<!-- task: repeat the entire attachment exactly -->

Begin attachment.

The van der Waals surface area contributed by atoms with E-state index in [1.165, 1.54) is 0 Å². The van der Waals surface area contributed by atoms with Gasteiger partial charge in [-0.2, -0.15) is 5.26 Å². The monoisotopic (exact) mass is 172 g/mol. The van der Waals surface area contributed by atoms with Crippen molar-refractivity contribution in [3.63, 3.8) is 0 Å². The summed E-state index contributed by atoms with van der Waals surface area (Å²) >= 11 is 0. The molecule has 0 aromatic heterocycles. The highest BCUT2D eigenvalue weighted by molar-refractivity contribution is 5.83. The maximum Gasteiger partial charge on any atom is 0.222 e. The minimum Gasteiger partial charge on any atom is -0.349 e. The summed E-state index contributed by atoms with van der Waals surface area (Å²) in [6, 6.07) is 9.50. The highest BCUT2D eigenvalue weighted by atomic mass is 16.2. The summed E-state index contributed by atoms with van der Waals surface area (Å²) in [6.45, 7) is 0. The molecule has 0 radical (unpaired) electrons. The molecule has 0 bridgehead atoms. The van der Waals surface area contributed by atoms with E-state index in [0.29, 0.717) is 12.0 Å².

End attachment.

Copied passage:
The van der Waals surface area contributed by atoms with E-state index in [1.165, 1.54) is 0 Å². The van der Waals surface area contributed by atoms with Gasteiger partial charge in [-0.2, -0.15) is 5.26 Å². The monoisotopic (exact) mass is 172 g/mol. The van der Waals surface area contributed by atoms with Crippen molar-refractivity contribution in [3.63, 3.8) is 0 Å². The summed E-state index contributed by atoms with van der Waals surface area (Å²) >= 11 is 0. The molecule has 0 aromatic heterocycles. The highest BCUT2D eigenvalue weighted by molar-refractivity contribution is 5.83. The maximum Gasteiger partial charge on any atom is 0.222 e. The minimum Gasteiger partial charge on any atom is -0.349 e. The summed E-state index contributed by atoms with van der Waals surface area (Å²) in [6, 6.07) is 9.50. The highest BCUT2D eigenvalue weighted by atomic mass is 16.2. The summed E-state index contributed by atoms with van der Waals surface area (Å²) in [6.45, 7) is 0. The molecule has 0 radical (unpaired) electrons. The molecule has 0 bridgehead atoms. The van der Waals surface area contributed by atoms with E-state index in [0.29, 0.717) is 12.0 Å².